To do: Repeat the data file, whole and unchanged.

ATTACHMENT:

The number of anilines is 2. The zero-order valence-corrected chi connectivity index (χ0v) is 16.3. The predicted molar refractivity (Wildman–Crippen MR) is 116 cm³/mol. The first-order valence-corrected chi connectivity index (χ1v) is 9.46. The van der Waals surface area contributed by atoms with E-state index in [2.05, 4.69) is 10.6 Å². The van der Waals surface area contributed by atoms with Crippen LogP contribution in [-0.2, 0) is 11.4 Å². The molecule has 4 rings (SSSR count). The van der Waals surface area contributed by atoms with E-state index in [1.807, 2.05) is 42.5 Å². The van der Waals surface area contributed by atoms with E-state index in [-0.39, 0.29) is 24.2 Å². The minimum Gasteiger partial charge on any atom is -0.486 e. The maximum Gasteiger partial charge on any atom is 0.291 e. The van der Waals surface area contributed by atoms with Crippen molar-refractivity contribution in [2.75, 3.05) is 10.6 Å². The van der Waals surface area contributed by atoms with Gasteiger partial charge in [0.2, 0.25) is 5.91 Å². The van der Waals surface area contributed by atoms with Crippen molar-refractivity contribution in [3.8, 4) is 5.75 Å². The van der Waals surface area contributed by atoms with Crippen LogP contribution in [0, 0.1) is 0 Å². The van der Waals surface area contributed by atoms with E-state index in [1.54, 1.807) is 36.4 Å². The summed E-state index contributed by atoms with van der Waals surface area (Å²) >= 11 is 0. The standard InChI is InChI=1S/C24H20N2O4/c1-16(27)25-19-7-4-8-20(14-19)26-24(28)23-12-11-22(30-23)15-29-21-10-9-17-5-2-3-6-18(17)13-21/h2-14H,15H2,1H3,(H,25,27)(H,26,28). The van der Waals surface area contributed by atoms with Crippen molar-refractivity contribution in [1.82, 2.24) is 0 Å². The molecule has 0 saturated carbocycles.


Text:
The number of anilines is 2. The zero-order valence-corrected chi connectivity index (χ0v) is 16.3. The predicted molar refractivity (Wildman–Crippen MR) is 116 cm³/mol. The first-order valence-corrected chi connectivity index (χ1v) is 9.46. The van der Waals surface area contributed by atoms with E-state index in [2.05, 4.69) is 10.6 Å². The van der Waals surface area contributed by atoms with Crippen LogP contribution in [-0.2, 0) is 11.4 Å². The molecule has 4 rings (SSSR count). The van der Waals surface area contributed by atoms with E-state index in [1.807, 2.05) is 42.5 Å². The van der Waals surface area contributed by atoms with E-state index in [-0.39, 0.29) is 24.2 Å². The minimum Gasteiger partial charge on any atom is -0.486 e. The maximum Gasteiger partial charge on any atom is 0.291 e. The van der Waals surface area contributed by atoms with Crippen molar-refractivity contribution in [2.75, 3.05) is 10.6 Å². The van der Waals surface area contributed by atoms with Gasteiger partial charge in [0.2, 0.25) is 5.91 Å². The van der Waals surface area contributed by atoms with Crippen molar-refractivity contribution in [3.8, 4) is 5.75 Å². The van der Waals surface area contributed by atoms with Crippen LogP contribution in [0, 0.1) is 0 Å². The van der Waals surface area contributed by atoms with E-state index in [1.54, 1.807) is 36.4 Å². The summed E-state index contributed by atoms with van der Waals surface area (Å²) >= 11 is 0. The standard InChI is InChI=1S/C24H20N2O4/c1-16(27)25-19-7-4-8-20(14-19)26-24(28)23-12-11-22(30-23)15-29-21-10-9-17-5-2-3-6-18(17)13-21/h2-14H,15H2,1H3,(H,25,27)(H,26,28). The van der Waals surface area contributed by atoms with Crippen molar-refractivity contribution in [1.82, 2.24) is 0 Å². The molecule has 0 saturated carbocycles.